Steve Mocco is a former amateur wrestler, widely recognized for his unique use of foot sweeps and for being one of America’s most accomplished heavyweights at both the folkstyle and freestyle level. As a sophomore, competing for the University of Iowa, Mocco won his first collegiate national title running undefeated at the 2003 NCAA (D1) and Big Ten. He would later earn another NCAA title for Oklahoma State University. Mocco made Team USA for the Beijing Summer Olympics, going on to conquer 3 Pan American titles, while also dabbling into the world of MMA for American Top Team.
Steve Mocco Wrestling
- 1st Place Junior National Championship (1999)
- ASICS Tiger Wrestler of the year (2001)
- NHSCA National Wrestler of the Year (2001)
- 4th Place Junior World Championships (2001)
- D1 NCAA Champion (2003 / 2005)
- D1 NCAA 2nd Place (2002 / 2006)
- D1 NCAA All American (2002 / 2003 - Iowa)
- D1 NCAA All American (2005 / 2006 - Oklahoma)
- 1st Place Big Ten Championship (2003)
- 1st Place Big 12 Championship (2005 / 2006)
- 1st Place Pan American Championships (2006 / 2009 / 2011)
- 1st Place USA Olympic Team Trials (2008)
- 1st Place U.S National Championships (2009)
- 2nd Place USA World Team Trials (2011 / 2009 / 2007)
- 3rd Place USA Olympic Team Trials (2012)
Weight: 120 kg (264.5 lbs) - international
- High School - Blair Academy
- College 1 - University of Iowa, (Hawkeyes)
- College 2 - Oklahoma State (Cowboys)
Steve Mocco Biography
Steve Mocco was born on December 28, 1981, in North Bergen, New Jersey.
Raised in a family with a heavy competitive edge, particularly for combat sports, Mocco was introduced to wrestling and judo from an early age, sports in which his younger brother (Joe) and sister (Katie) would also excel.
While in his home state, Mocco ran through the heavyweight division with four National Prep Championship titles, winning two for St. Benedict’s and two for the well respected Blair Academy. In the process, Steve became one of the nation’s most sought-after recruits coming out of high school.
Mocco began his college career at the University of Iowa, with the famous Iowa Hawkeyes team where he placed second nationally as a true freshman, going on to win his first collegiate national title as a sophomore, running undefeated at the 2003 NCAA and Big Ten.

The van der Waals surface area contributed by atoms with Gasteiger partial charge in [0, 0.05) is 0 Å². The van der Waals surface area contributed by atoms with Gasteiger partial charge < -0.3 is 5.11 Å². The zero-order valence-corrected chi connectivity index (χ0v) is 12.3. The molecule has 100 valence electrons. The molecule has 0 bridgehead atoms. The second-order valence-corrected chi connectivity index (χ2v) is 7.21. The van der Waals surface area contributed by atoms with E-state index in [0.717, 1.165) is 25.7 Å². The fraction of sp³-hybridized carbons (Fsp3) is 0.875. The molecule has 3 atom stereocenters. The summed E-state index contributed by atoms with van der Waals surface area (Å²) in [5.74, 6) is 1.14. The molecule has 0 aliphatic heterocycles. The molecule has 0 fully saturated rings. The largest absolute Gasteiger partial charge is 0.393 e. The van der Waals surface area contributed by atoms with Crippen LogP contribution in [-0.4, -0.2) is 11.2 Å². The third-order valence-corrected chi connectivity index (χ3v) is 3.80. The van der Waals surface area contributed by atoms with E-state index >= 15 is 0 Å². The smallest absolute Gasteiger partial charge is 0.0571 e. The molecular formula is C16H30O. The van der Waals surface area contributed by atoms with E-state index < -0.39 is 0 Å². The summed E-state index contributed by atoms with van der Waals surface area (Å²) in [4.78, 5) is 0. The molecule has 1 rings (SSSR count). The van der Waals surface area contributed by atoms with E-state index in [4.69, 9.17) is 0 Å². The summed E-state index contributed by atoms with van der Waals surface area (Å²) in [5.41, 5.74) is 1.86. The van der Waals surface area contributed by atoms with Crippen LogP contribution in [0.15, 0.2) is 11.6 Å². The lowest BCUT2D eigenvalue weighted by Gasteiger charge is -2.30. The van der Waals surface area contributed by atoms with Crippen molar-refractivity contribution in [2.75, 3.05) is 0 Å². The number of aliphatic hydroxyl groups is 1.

In a surprising turn of events, Mocco decided to leave the Hawkeyes and coach Jim Zalesky after the incredible 2003 run, holding a 71-3 record for Iowa. At the time Steve referenced his move to Oklahoma State University as a way to focus on team USA, and freestyle wrestling in general, given that the team there had more to offer in that direction. Keeping true to his pledge, Mocco sat out the 2003-04 season after transferring to the Oklahoma Cowboys, going on to help lead the Cowboys to NCAA team titles in his final two seasons.
During his term at Oklahoma, Mocco went 85 matches undefeated (2004 to 2006), which earned him the Dan Hodge Trophy, as the best collegiate wrestler in the country. Steve ended his term at OSU with a 137-6 record and 56 falls.
After his collegiate career, Mocco continued wrestling internationally with great success. One of his biggest achievements came in 2008 with his win in the U.S. Olympic Trials, then making his country’s Olympic freestyle wrestling team. Steve travelled to Beijing, China that year for the Summer Olympics, competing alongside his sister Katie Mocco, who had made the judo national team that year. Mocco ended at 7th place in the 120 kg weight class.
Mocco was invited down to the American Top Team camp in Coconut Creek, Florida to help Antonio "Bigfoot" Silva prepare for his fight with Cain Velasquez at UFC 146. Mocco, who had coincidentally been the only athlete to beat Velasquez during the Arizona State wrestler’s senior year.
Although unsuccessful at his Olympic dream, Steve Mocco continued competing internationally, conquering two more Pan American titles before turning his focus to mixed martial arts (MMA) with the American Top Team, a team he would later collaborate with as a wrestling coach.Steve Mocco (2005)